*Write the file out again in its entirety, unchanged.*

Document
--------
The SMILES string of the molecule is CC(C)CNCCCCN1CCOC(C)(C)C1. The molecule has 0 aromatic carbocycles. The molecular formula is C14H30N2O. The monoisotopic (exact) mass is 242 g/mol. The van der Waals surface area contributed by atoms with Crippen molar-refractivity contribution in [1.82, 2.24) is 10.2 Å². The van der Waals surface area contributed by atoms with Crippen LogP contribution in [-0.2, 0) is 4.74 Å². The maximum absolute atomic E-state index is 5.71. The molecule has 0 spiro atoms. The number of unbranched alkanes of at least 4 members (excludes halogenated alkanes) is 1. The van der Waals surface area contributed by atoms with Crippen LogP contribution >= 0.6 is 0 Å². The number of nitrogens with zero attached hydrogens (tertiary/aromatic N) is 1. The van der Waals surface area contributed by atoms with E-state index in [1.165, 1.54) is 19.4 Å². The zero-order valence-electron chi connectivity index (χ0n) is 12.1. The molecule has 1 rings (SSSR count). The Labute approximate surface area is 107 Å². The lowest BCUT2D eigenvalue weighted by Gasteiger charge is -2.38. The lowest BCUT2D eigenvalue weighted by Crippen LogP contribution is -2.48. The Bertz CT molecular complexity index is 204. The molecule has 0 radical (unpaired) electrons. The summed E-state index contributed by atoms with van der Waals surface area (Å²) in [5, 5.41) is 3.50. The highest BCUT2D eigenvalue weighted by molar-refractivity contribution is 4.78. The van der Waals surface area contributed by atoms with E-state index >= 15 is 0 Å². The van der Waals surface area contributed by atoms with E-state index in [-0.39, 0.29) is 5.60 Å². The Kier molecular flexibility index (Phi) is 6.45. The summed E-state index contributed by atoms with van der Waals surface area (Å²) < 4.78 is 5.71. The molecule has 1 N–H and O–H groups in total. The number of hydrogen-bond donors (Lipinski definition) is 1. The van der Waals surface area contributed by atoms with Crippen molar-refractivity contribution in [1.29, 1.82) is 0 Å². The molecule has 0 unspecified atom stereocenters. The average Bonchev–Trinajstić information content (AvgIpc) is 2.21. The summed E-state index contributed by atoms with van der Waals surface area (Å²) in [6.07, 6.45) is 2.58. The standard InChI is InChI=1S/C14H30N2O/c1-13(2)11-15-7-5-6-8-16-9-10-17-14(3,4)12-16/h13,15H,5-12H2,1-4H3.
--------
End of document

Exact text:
The SMILES string of the molecule is CC(C)CNCCCCN1CCOC(C)(C)C1. The molecule has 0 aromatic carbocycles. The molecular formula is C14H30N2O. The monoisotopic (exact) mass is 242 g/mol. The van der Waals surface area contributed by atoms with Crippen molar-refractivity contribution in [1.82, 2.24) is 10.2 Å². The van der Waals surface area contributed by atoms with Crippen LogP contribution in [-0.2, 0) is 4.74 Å². The maximum absolute atomic E-state index is 5.71. The molecule has 0 spiro atoms. The number of unbranched alkanes of at least 4 members (excludes halogenated alkanes) is 1. The van der Waals surface area contributed by atoms with Crippen LogP contribution >= 0.6 is 0 Å². The number of nitrogens with zero attached hydrogens (tertiary/aromatic N) is 1. The van der Waals surface area contributed by atoms with E-state index in [1.165, 1.54) is 19.4 Å². The zero-order valence-electron chi connectivity index (χ0n) is 12.1. The molecule has 1 rings (SSSR count). The Labute approximate surface area is 107 Å². The lowest BCUT2D eigenvalue weighted by Gasteiger charge is -2.38. The lowest BCUT2D eigenvalue weighted by Crippen LogP contribution is -2.48. The Bertz CT molecular complexity index is 204. The molecule has 0 radical (unpaired) electrons. The summed E-state index contributed by atoms with van der Waals surface area (Å²) in [5, 5.41) is 3.50. The highest BCUT2D eigenvalue weighted by molar-refractivity contribution is 4.78. The van der Waals surface area contributed by atoms with E-state index >= 15 is 0 Å². The van der Waals surface area contributed by atoms with E-state index in [-0.39, 0.29) is 5.60 Å². The Kier molecular flexibility index (Phi) is 6.45. The summed E-state index contributed by atoms with van der Waals surface area (Å²) < 4.78 is 5.71. The molecule has 1 N–H and O–H groups in total. The number of hydrogen-bond donors (Lipinski definition) is 1. The van der Waals surface area contributed by atoms with Crippen molar-refractivity contribution in [1.29, 1.82) is 0 Å². The molecule has 0 unspecified atom stereocenters. The average Bonchev–Trinajstić information content (AvgIpc) is 2.21. The summed E-state index contributed by atoms with van der Waals surface area (Å²) in [6.07, 6.45) is 2.58. The standard InChI is InChI=1S/C14H30N2O/c1-13(2)11-15-7-5-6-8-16-9-10-17-14(3,4)12-16/h13,15H,5-12H2,1-4H3.